After spending close to two hours wandering the palace we left and went to the city streets. Here we separated for an hour so we could find lunch. After eating and walking through many of the shops we met up once more and walked a short distance to meet our van drivers. Our group split up between two full size vans and we drove to the Suleymaniye Mosque. This mosque is the second largest in Istanbul, and in my opinion, is just as beautiful as the Blue Mosque. One of the more interesting facts that we learned about the mosque is that it has unrivaled air circulation. I know, it sounds silly, but the mosque contains 126 windows which were important when the lamps used to burn oil. Our guide explained that when the oil lamps used to be burned the soot would collect in a special area of the mosque (on purpose). They would take the soot and turn it into paint, and actually painted parts of the inside of the mosque using that paint!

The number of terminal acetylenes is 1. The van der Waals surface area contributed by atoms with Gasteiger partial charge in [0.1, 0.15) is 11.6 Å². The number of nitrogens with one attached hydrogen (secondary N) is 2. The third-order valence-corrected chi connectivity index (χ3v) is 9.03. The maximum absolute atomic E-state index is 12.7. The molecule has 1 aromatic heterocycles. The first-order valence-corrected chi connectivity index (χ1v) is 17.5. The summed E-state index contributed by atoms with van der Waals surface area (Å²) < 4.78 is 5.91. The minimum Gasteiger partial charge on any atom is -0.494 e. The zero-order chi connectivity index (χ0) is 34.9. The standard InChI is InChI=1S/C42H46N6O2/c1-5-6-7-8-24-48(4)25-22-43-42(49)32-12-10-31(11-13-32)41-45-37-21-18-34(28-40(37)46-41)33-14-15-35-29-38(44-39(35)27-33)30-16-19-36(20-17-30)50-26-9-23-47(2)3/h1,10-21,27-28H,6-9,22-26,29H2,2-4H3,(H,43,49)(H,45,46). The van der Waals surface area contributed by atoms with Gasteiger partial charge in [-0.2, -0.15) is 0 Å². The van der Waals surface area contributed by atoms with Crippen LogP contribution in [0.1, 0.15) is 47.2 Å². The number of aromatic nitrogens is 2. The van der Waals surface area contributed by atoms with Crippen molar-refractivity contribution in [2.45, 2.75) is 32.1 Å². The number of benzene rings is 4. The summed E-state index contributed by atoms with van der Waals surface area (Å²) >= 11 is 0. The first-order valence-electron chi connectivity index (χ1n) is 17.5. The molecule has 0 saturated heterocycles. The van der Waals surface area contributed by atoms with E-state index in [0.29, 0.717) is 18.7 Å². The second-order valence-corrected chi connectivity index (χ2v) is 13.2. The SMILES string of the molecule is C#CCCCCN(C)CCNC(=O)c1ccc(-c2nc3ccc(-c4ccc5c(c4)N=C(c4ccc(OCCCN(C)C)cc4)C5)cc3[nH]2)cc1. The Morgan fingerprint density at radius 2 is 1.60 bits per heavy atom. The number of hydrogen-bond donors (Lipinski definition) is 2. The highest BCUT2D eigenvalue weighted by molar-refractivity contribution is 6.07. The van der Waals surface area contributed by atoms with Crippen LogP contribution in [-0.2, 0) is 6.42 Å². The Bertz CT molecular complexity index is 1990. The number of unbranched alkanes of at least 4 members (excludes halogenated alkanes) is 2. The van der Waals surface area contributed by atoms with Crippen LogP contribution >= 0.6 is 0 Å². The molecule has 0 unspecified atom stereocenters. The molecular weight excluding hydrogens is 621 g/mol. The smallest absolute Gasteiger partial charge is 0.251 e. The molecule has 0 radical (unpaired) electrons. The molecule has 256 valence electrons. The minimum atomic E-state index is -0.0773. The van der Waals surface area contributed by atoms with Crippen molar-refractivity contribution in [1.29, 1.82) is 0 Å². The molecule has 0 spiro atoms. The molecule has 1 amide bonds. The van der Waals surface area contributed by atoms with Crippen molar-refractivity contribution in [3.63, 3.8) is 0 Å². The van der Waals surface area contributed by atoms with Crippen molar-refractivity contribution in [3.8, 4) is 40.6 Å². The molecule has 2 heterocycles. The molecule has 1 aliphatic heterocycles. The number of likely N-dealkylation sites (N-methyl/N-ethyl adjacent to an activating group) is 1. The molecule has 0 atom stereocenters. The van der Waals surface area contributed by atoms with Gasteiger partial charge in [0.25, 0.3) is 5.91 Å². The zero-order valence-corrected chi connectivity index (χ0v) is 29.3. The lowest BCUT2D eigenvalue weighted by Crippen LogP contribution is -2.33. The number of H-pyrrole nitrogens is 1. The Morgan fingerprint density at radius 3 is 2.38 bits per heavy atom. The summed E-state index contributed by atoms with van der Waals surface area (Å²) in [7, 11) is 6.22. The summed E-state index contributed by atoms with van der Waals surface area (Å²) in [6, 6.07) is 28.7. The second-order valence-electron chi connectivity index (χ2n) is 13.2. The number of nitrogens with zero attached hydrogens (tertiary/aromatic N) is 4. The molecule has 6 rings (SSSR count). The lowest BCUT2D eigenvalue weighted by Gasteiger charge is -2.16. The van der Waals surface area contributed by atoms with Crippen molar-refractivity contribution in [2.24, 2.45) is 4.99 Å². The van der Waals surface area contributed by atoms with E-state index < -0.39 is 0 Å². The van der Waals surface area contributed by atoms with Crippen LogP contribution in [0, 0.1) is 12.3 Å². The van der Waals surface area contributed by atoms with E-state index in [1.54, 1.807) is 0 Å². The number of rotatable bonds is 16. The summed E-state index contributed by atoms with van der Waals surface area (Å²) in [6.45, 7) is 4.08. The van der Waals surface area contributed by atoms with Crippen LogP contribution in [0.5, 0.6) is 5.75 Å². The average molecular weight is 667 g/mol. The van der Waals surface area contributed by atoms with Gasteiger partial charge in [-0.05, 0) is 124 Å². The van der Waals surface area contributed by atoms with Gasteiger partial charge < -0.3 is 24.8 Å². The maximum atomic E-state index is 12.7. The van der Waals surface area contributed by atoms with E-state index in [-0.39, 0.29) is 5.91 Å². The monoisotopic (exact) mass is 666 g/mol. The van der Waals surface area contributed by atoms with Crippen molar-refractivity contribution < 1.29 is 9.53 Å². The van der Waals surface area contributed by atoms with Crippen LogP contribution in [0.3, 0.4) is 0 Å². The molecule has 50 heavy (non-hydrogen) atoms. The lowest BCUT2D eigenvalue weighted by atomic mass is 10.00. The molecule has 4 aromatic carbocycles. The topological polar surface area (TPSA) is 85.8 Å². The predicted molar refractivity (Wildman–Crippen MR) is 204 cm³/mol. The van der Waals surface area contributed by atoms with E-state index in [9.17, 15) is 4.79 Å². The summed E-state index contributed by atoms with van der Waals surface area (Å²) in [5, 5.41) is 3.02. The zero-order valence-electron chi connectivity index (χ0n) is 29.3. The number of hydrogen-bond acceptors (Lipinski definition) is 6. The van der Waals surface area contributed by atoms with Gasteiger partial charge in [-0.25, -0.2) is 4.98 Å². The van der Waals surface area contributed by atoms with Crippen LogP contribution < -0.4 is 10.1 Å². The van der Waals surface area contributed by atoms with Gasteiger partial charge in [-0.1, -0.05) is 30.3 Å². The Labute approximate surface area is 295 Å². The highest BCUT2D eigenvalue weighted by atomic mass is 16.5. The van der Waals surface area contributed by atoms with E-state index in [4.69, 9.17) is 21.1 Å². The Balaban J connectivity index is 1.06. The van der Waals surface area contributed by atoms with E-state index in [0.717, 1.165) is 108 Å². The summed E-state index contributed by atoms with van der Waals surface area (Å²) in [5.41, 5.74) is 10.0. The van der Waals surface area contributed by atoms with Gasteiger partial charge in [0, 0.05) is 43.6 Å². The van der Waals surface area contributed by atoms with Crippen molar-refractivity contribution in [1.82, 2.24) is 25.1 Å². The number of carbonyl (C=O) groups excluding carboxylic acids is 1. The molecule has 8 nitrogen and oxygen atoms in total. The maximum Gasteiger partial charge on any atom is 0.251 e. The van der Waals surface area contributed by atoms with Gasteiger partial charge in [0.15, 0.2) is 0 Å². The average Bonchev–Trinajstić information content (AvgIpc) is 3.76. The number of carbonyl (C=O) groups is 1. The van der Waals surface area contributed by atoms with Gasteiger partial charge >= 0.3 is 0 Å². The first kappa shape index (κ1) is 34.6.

After leaving the Suleymaniye Mosque we walked to the Grand Bazaar. In the few blocks surrounding the Grand Bazaar merchants line the streets selling basically anything and everything you can imagine. We saw shoes, sweatshirts, jeans, purses, fur coats, hats, hookahs, ceramics, scarves, you name it.  But this was nothing compared to inside the bazaar. We entered through the 7th gate which apparently makes a straight shot to gate 1 (which we would eventually exit). HOLY COW was there a lot going on in there. Vendors were selling everything; jewelry, clothes, scarves, trinkets, etc. And they had the most ridiculous ways to get you to come to their store. While some would stick to the more tradition sayings such as, “Hello! I am here! Come on in!” others were a little more “forward”. One man even said to me, “Oh you dropped something…. My heart!”. We sure got a laugh out of that one!

I think the bazaar was my first real feeling of minor culture shock. I mean, I’ve been shopping in the streets in many places, but this was crowded and bustling and busy! Asli even said that this was not a busy time…